Opinion: Does control of search warrants matter to you? Then become a magistrate

In recent days Liberal Democrats have united against reported Home Office plans for the state to acquire unprecedented power to search private online communications. As Mark Pack noted, resistance to this has even won Nick Clegg rare praise from the Daily Mail.

Many Liberal Democrats have the necessary habit of not just debating how society ought to be, but carrying liberal values into effect in daily life. Many Lib Dems who are passionate about education, including myself, serve as school governors. Likewise, party members volunteer as neighbourhood watch coordinators, Citizens Advice Bureau mentors or youth club leaders.

If you feel particularly strongly about search warrants and the need for them to be issues carefully and proportionately then you should consider whether you only want to debate it, or even campaign on it, or whether you want to be part of the process of deciding which warrants should be granted or refused.

Most search warrants are applied for to local magistrates. There are about 30,000 magistrates in England and Wales. They typically sit for a minimum of 20 days per year on a voluntary basis. There are rules requiring employers to give time off and limited compensation for the self-employed.  Hearing applications by the police for search warrants is one of their duties. They also deal with the overwhelming majority of criminal cases – acquitting the innocent, convicting the guilty and deciding the right sentence.  They also have a jurisdiction in family law.  There is an inherent civil liberties aspect to everything they do.

No formal qualifications are required although the application process looks for ability to think reasonably rationally. An appreciation of equality and diversity is essential. It is important to understand that you will not be able to impose your political view as to what the law should be. A magistrate’s oath-bound duty is to apply the law as it stands to individual cases but within that is a considerable margin of appreciation; space for personal judgement. It should be a rewarding task to anyone who cares about civil liberties and dealing with crime in a fair, proportionate way.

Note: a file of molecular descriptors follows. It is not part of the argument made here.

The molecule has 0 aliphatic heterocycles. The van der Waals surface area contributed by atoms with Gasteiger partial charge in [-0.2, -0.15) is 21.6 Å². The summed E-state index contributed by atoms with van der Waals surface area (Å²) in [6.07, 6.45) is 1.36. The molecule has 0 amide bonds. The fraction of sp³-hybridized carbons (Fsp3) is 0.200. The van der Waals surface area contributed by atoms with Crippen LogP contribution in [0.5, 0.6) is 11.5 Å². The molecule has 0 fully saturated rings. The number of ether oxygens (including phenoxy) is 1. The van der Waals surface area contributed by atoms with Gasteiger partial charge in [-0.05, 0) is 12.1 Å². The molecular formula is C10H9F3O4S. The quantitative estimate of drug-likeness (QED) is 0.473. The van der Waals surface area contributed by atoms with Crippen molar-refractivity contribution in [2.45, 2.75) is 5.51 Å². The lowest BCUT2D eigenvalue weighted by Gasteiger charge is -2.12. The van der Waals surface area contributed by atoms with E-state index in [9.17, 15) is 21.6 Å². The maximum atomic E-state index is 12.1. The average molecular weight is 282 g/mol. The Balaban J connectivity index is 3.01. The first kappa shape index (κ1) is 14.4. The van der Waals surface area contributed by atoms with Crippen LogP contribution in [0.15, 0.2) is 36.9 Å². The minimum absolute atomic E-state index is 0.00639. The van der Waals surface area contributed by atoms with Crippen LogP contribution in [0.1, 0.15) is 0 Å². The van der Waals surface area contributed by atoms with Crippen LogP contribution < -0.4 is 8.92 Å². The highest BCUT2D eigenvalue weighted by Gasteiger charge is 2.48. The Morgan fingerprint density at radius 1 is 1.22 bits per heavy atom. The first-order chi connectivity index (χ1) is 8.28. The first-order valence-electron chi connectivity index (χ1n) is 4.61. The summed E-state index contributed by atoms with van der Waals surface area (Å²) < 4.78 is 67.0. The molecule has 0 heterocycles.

We want a society where the strong are just and the weak secure. Such a society can only exist if individuals who love justice are willing to take on the responsibilities, and the powers, that have been created for a few citizens to hold.

An internet search will tell you how to apply to be a magistrate. If not someone as sensible as you, then who do you think will apply?

* Antony Hook is a Liberal Democrat MEP for South East England and has practised as a barrister since 2003.

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This entry was posted in Op-eds.


  • Great suggestion. Have forwarded….

  • Peter Hayes 5th Apr '12 - 9:11pm

    Unfortunately I don’t really feel any link with where my work has taken my home. When I was working being a magistrate would have taken up more of my time than would be acceptable to my employer or the government department that paid for 7×24 support.

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